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How German prisons deal with trans inmates

August 23, 2023

Climate activist Penelope Frank faces imprisonment, but as a transgender person, she has to fight to avoid being sent to a men-only prison. Her case highlights a larger problem.

An empty prison cell in Eichstadt prison
Prisons offer few safe spaces for transgender individualsImage: Peter Kneffel/dpa/picture alliance

Penelope Frank is a climate activist with the Last Generation group who glued herself to the tarmac of the Berlin airport in late 2022. Frank is standing trial for disrupting air traffic, and if convicted could be sentenced to a prison term.

She identifies as a woman, but on paper, her sex is classified as male — and therefore she would be sent to a men's prison if she were to be convicted.

But men's prisons are inadequately prepared to deal with transgender people, said René Müller, the federal chairperson of the prison staff union in Germany. "You have to keep an eye on them, of course, for their protection. We are understaffed at the moment so we can't manage that at all times. We actually feel a bit left alone by the Federal Justice Ministry."

Frank, meanwhile is seeking donations to be able to pay fines instead of serving prison terms.

Huge challenge for prisons

According to Müller, an estimated 60,000 prisoners, persons in preventive detention and people in pre-trial detention are incarcerated in Germany's nearly 200 correctional facilities, and prisons are already suffering severe staff shortages. There is currently a shortage of some 2,000 correctional officers across the country.

Estimates of the number of trans people vary. But the German Society for Trans Identity and Intersexuality estimates that up to 500,000 trans people live in Germany, a country of 83 million inhabitants.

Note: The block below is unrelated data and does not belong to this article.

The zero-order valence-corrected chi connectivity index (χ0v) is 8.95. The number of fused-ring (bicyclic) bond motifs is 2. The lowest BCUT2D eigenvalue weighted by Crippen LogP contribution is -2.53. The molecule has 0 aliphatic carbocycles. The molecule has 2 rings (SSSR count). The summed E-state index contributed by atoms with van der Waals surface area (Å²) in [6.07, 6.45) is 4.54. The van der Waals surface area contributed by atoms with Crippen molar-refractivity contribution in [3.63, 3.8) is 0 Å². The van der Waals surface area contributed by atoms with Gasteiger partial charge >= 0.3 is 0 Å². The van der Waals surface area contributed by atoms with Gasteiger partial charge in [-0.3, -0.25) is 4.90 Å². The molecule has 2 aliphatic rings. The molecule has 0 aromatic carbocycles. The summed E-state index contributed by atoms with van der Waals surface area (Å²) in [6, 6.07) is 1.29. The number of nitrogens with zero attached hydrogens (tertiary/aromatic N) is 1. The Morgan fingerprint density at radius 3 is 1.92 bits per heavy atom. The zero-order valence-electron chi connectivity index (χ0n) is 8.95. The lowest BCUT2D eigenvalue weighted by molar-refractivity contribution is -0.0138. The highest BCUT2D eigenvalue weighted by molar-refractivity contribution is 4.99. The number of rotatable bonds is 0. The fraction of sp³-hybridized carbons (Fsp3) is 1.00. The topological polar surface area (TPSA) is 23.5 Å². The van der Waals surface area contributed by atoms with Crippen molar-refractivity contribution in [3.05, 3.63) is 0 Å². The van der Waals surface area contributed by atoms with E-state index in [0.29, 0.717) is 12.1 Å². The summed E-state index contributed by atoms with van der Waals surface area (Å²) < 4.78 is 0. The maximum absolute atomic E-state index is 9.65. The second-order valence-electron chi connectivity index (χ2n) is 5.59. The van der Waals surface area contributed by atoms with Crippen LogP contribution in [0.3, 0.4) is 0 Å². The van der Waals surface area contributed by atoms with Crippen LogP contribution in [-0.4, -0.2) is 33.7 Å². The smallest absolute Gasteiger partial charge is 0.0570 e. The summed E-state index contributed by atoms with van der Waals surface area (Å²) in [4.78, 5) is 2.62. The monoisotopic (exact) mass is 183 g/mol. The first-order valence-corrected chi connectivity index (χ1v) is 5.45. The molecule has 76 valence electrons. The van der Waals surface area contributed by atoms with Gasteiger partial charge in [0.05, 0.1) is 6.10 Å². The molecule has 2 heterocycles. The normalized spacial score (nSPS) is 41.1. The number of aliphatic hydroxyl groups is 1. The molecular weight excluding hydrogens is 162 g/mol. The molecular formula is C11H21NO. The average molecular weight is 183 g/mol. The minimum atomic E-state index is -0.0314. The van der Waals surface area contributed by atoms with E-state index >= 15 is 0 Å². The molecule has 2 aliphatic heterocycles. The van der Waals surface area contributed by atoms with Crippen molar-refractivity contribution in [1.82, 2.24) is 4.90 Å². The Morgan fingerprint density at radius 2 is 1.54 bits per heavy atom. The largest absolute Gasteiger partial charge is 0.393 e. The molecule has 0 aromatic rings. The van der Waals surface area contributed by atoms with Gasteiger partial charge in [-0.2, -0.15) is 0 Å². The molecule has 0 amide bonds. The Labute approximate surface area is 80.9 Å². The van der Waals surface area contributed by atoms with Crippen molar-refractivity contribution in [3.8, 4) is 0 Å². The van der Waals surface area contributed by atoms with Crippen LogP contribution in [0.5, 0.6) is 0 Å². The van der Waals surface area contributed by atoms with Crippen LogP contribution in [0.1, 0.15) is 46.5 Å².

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Prisons in Germany fall under the jurisdiction of its 16 states. Some of them have already created special facilities for trans inmates or developed specific guidelines, or have organized training for correctional staff.

It's a huge challenge for the prisons, because men and women are not allowed to share facilities in prisons according to the principle of gender segregation.

Germany's more than 40-year-old Transsexuellengesetz ("Transgender law")initially required transgender people to undergo gender confirmation surgery in order to have key identity documents changed. This has since been declared unconstitutional.

The federal government has now put forward a Selbstbestimmungsgesetz ("Self-determination law"), which would allow for legal gender and name changes through a simple declaration.

Trans people face gauntlet in prison

In prisons, said Müller, individual accommodations and separate detention areas are the way to go. "It's the job of the justice ministries to equip our correctional institutions accordingly in terms of personnel, logistics and finances. That's what we demand from politicians."

Thomas Galli knows German prisons inside and out. The lawyer has managed two prisons and has worked as an attorney in the Bavarian city of Augsburg since 2016. He represented Annemarie House, a trans woman who was imprisoned for almost two years for fraud.

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"Fortunately, it worked out that she could be released. But it was clear that the prison system is not at all prepared for something like this," said Galli. He added that several trans people in prison are "sort of hidden away in the infirmary or isolated somewhere else for months because you don't really know what to do with them."

House was put into the men's ward, then moved into the women's ward, recalled Galli. The assessment to determine which correctional facility House would be eligible for dragged on for months.

"There's already a very strong macho culture in most prisons, and not necessarily a whole lot of tolerance. There are lots of young male inmates, also with problematic personalities, and often with a tendency toward violence," said Galli. "From my point of view, the fear is justified that trans inmates will be bullied and sexually harassed and assaulted."

Galli believes existing areas for detainees with special needs, such as geriatric units for older prisoners, could serve as a model. What is key, he said, is that trans people must have a say.

He said special regulations must be made in all state laws regarding the treatment of trans people. "To make sure there is training of correctional staff. And that special departments are created for people who don't fit into either the male or female correctional system," he said.

This article was originally written in German.

It was updated when the Cabinet put forward its self-determination law at the end of August 2023.

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Oliver Pieper | Analysis & Reports
Oliver Pieper Reporter on German politics and society, as well as South American affairs.